Digital Transformation & Innovation Ep. 3: Partnerships — The Business of the 21st Century
The age of big cruisers is over. Titanic has sunk deep down and it’s time to embrace smaller and more diverse fleets. And when I say more diverse fleets, I don’t mean racial or gender diversity. I’m talking about diversity in expertise and background. I’m talking about partnerships.
Partnerships are the foundation of business in the 21st century, especially in the tech industry. We all know how a partnership with another tech company can help one improve their stack and work towards common goals, which is natural and good, but we seem to forget that most crucial partnerships are one with traditional industries.
“But, but, they don’t even know the difference between relational and No-SQL databases. They have never heard of Node.Js and they think that GIT is just another fancy word.”
And you probably don’t know the difference between different banking products and the processes behind them. But that’s okay and that’s natural. So for that reason, we partner up. We group to form stronger entities.
New partnership showcase: Apple & Goldman Sachs
Well, well, well… Apple is a back once again to try and conquer the payment industry. What is different this time? They are not alone. Apple has partnered with a New York investment bank giant and now they are ready to ride. I won’t spend time in this article speaking about the solution itself, you can watch the event video yourself, I will rather use an opening paragraph of fantastic Bloomberg Apple’s Credit Card Gives Goldman Sachs Rare Customer Role article, just to give you the feel of what’s going on.
“Apple Inc. launched a credit card last month, hoping to upend a $175 billion industry much like it did the phone business. At a splashy event, the company made a simple sales pitch and showed off the titanium product in a slick video. Chief Executive Officer Tim Cook called it the “most significant change” to cards in 50 years.” — Mark Gurman and Jennifer Surane
Let’s see what is really going on here. We have two multi-billion businesses trying to enter the consumer payment industry. Everyone here is going with their own knowledge and resources to fill the gap of the other. Goldman Sachs main value to Apple is to fix the problems that they were not able to address properly with Apple Pay and that are disputes. As David Deninzon, Vijay D’Silva, and Rohit Sood from McKinsey explained:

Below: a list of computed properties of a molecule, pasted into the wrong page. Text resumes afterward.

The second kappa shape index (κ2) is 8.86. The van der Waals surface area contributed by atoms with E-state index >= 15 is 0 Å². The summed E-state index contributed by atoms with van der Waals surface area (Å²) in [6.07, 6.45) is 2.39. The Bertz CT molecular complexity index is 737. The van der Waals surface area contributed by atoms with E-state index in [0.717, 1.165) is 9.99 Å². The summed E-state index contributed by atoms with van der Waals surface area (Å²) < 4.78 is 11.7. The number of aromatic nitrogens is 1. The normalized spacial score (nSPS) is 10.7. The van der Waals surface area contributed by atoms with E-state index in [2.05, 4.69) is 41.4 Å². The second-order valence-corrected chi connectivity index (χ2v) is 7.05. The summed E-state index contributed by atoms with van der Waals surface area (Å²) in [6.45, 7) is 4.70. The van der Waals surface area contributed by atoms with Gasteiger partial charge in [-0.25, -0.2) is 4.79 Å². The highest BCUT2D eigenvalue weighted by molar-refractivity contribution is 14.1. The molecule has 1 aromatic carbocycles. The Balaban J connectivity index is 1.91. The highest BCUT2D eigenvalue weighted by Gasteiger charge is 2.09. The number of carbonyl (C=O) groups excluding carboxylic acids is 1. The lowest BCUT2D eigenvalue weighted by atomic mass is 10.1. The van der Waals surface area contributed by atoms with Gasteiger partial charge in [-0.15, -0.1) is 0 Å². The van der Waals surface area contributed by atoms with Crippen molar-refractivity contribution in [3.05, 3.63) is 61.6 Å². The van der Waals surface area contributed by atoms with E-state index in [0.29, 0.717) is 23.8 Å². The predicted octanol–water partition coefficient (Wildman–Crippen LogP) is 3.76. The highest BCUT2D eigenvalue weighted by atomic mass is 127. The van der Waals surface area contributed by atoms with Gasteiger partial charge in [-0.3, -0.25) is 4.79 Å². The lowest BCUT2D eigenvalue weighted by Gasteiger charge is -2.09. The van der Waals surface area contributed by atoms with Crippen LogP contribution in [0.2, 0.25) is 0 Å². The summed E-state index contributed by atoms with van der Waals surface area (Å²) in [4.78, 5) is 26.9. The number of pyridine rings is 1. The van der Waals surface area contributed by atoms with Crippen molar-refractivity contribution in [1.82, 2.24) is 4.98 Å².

“Globally, customers continue to move away from cash and checks toward electronic payments (Exhibit 1). Overall, this trend is a positive development for banks and card issuers, but as card transactions grow, so does the number of disputable transactions (and the incidence of fraud), putting pressure on dispute processes that often are already overextended, and leading to increasesi operating costs of hundreds of millions of dollars.”
In the article above we can see that the main benefit of handling disputes properly are strengthened trust with users, lower operating costs and overall better quality of service. All important aspects of overall company success and customer satisfaction so it’s easy to see why Apple choose a partner that can address these issues better than them in their new payment venture.
Many may wonder now why Goldman Sachs choose Apple as their partner of choice for their entrance in the payment market. What is the value of Apple to Goldman Sachs, it’s quite easy users. And not just the ordinary users, but a loyal user base that’s already in Apple ecosystem for years and years… Apple has it. They have the users, they the ecosystem, they have the infrastructure. Not just in the U.S. but around the world. For me, this is proof of the right partnership between the right companies, filling the right gaps. This is how business should look like in 2019.
Sadly we still have a lot of companies sitting alone in their thinking boots, startups raising a ton of money trying to do everything by himself, and all of this is contributing to the number we all know and fear and that is a 90% of startups eventually failing.
What should companies do then?
My proposal is: build your partners network based on the mutual value you share. Be like Apple. Own the ecosystem. It doesn’t need to be a technological ecosystem, but the ecosystem of value. Gather partners around the same idea, the same value — and encourage them to share knowledge and resources. As Tod Kunsman said in his article The Art of Knowledge Sharing: A Necessity for Your Company Success on EvryoneSocial:
“Having a knowledge army of experts will only benefit your business for the foreseeable future and give you a leg-up on competitors who lag behind in this area.”
In his article, he was talking about individual companies sharing knowledge among employees, but I encourage you to find partners with whom you could share knowledge and fight the market battle together.
Partnerships make us stronger; partnerships make us better; partnerships make tech companies more innovative.